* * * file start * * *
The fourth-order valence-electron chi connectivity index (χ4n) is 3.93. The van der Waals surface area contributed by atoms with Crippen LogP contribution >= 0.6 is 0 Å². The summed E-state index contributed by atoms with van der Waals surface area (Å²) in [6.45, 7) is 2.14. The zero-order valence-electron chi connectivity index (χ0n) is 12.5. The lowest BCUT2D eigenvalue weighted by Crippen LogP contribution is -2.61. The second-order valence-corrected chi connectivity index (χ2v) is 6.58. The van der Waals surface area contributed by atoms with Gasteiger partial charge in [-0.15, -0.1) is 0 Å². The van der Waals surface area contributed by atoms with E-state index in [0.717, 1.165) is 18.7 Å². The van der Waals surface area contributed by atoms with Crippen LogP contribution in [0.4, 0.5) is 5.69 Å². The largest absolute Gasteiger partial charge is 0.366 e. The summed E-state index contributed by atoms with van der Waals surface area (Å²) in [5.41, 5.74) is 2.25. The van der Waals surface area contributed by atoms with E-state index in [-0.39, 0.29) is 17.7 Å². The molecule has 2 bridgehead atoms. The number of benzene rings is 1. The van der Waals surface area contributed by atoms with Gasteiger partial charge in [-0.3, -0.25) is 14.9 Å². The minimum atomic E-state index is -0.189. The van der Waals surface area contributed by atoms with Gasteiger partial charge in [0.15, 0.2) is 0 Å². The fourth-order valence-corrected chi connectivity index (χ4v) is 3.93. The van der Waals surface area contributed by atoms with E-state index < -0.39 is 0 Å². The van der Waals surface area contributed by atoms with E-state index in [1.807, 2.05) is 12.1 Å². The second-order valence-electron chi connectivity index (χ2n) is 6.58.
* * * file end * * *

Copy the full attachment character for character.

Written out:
The fourth-order valence-electron chi connectivity index (χ4n) is 3.93. The van der Waals surface area contributed by atoms with Crippen LogP contribution >= 0.6 is 0 Å². The summed E-state index contributed by atoms with van der Waals surface area (Å²) in [6.45, 7) is 2.14. The zero-order valence-electron chi connectivity index (χ0n) is 12.5. The lowest BCUT2D eigenvalue weighted by Crippen LogP contribution is -2.61. The second-order valence-corrected chi connectivity index (χ2v) is 6.58. The van der Waals surface area contributed by atoms with Gasteiger partial charge in [-0.15, -0.1) is 0 Å². The van der Waals surface area contributed by atoms with E-state index in [0.717, 1.165) is 18.7 Å². The van der Waals surface area contributed by atoms with Crippen LogP contribution in [0.4, 0.5) is 5.69 Å². The largest absolute Gasteiger partial charge is 0.366 e. The summed E-state index contributed by atoms with van der Waals surface area (Å²) in [5.41, 5.74) is 2.25. The van der Waals surface area contributed by atoms with E-state index in [-0.39, 0.29) is 17.7 Å². The molecule has 2 bridgehead atoms. The number of benzene rings is 1. The van der Waals surface area contributed by atoms with Gasteiger partial charge in [-0.3, -0.25) is 14.9 Å². The minimum atomic E-state index is -0.189. The van der Waals surface area contributed by atoms with Gasteiger partial charge in [0.15, 0.2) is 0 Å². The fourth-order valence-corrected chi connectivity index (χ4v) is 3.93. The van der Waals surface area contributed by atoms with E-state index < -0.39 is 0 Å². The van der Waals surface area contributed by atoms with E-state index in [1.807, 2.05) is 12.1 Å². The second-order valence-electron chi connectivity index (χ2n) is 6.58.